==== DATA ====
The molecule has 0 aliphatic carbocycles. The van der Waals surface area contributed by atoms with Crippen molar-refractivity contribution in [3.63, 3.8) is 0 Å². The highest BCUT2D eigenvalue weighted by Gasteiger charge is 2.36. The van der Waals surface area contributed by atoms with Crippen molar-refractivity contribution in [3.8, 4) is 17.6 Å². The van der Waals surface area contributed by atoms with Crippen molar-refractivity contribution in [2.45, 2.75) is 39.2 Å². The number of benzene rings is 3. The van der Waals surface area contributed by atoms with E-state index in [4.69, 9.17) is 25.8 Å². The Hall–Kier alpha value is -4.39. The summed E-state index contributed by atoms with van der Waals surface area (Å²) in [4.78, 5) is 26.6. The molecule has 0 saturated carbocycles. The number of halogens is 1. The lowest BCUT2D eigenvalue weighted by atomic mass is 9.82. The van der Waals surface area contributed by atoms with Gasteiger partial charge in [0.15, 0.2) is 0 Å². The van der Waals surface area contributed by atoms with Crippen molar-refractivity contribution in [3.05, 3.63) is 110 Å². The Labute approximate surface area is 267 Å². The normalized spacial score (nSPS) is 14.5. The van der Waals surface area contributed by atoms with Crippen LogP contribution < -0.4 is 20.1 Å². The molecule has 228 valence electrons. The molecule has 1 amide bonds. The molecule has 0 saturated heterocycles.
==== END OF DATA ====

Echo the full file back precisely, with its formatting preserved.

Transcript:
The molecule has 0 aliphatic carbocycles. The van der Waals surface area contributed by atoms with Crippen molar-refractivity contribution in [3.63, 3.8) is 0 Å². The highest BCUT2D eigenvalue weighted by Gasteiger charge is 2.36. The van der Waals surface area contributed by atoms with Crippen molar-refractivity contribution in [3.8, 4) is 17.6 Å². The van der Waals surface area contributed by atoms with Crippen molar-refractivity contribution in [2.45, 2.75) is 39.2 Å². The number of benzene rings is 3. The van der Waals surface area contributed by atoms with E-state index in [4.69, 9.17) is 25.8 Å². The Hall–Kier alpha value is -4.39. The summed E-state index contributed by atoms with van der Waals surface area (Å²) in [4.78, 5) is 26.6. The molecule has 0 saturated carbocycles. The number of halogens is 1. The lowest BCUT2D eigenvalue weighted by atomic mass is 9.82. The van der Waals surface area contributed by atoms with Gasteiger partial charge in [0.15, 0.2) is 0 Å². The van der Waals surface area contributed by atoms with Crippen molar-refractivity contribution in [3.05, 3.63) is 110 Å². The Labute approximate surface area is 267 Å². The normalized spacial score (nSPS) is 14.5. The van der Waals surface area contributed by atoms with Crippen LogP contribution < -0.4 is 20.1 Å². The molecule has 228 valence electrons. The molecule has 1 amide bonds. The molecule has 0 saturated heterocycles.